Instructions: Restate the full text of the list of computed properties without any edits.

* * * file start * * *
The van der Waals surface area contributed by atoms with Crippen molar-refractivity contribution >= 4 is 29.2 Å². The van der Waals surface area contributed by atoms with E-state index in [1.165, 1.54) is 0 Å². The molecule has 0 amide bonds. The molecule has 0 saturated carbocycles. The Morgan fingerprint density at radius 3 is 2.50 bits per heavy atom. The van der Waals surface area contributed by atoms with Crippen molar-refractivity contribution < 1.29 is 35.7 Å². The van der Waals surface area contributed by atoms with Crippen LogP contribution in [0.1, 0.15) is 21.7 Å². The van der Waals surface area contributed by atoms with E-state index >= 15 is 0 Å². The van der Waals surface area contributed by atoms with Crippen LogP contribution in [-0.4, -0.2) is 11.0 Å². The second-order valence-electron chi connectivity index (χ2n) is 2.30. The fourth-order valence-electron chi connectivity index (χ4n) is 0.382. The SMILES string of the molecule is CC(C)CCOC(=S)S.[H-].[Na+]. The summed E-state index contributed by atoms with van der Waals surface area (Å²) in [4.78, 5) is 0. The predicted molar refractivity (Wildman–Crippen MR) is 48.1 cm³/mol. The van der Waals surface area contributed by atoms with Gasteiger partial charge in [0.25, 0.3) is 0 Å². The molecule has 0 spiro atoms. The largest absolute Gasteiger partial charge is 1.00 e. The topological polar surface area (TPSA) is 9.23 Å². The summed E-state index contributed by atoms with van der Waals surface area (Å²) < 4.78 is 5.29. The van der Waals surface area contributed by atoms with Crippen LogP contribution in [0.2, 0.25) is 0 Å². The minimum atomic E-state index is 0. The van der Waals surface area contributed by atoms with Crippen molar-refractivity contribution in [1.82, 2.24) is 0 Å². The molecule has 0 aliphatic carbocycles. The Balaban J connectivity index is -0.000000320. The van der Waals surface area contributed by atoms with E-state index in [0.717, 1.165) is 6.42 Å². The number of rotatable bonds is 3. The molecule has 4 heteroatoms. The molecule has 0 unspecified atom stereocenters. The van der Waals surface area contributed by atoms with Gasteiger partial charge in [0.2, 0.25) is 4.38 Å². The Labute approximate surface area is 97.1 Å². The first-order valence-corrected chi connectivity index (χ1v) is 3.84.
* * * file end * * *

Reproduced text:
The van der Waals surface area contributed by atoms with Crippen molar-refractivity contribution >= 4 is 29.2 Å². The van der Waals surface area contributed by atoms with E-state index in [1.165, 1.54) is 0 Å². The molecule has 0 amide bonds. The molecule has 0 saturated carbocycles. The Morgan fingerprint density at radius 3 is 2.50 bits per heavy atom. The van der Waals surface area contributed by atoms with Crippen molar-refractivity contribution < 1.29 is 35.7 Å². The van der Waals surface area contributed by atoms with Crippen LogP contribution in [0.1, 0.15) is 21.7 Å². The van der Waals surface area contributed by atoms with E-state index >= 15 is 0 Å². The van der Waals surface area contributed by atoms with Crippen LogP contribution in [-0.4, -0.2) is 11.0 Å². The second-order valence-electron chi connectivity index (χ2n) is 2.30. The fourth-order valence-electron chi connectivity index (χ4n) is 0.382. The SMILES string of the molecule is CC(C)CCOC(=S)S.[H-].[Na+]. The summed E-state index contributed by atoms with van der Waals surface area (Å²) in [4.78, 5) is 0. The predicted molar refractivity (Wildman–Crippen MR) is 48.1 cm³/mol. The van der Waals surface area contributed by atoms with Gasteiger partial charge in [0.25, 0.3) is 0 Å². The molecule has 0 spiro atoms. The largest absolute Gasteiger partial charge is 1.00 e. The topological polar surface area (TPSA) is 9.23 Å². The summed E-state index contributed by atoms with van der Waals surface area (Å²) < 4.78 is 5.29. The van der Waals surface area contributed by atoms with Crippen LogP contribution in [0.2, 0.25) is 0 Å². The minimum atomic E-state index is 0. The van der Waals surface area contributed by atoms with Crippen molar-refractivity contribution in [1.82, 2.24) is 0 Å². The molecule has 0 aliphatic carbocycles. The Balaban J connectivity index is -0.000000320. The van der Waals surface area contributed by atoms with E-state index in [0.717, 1.165) is 6.42 Å². The number of rotatable bonds is 3. The molecule has 4 heteroatoms. The molecule has 0 unspecified atom stereocenters. The van der Waals surface area contributed by atoms with Gasteiger partial charge in [0.2, 0.25) is 4.38 Å². The Labute approximate surface area is 97.1 Å². The first-order valence-corrected chi connectivity index (χ1v) is 3.84.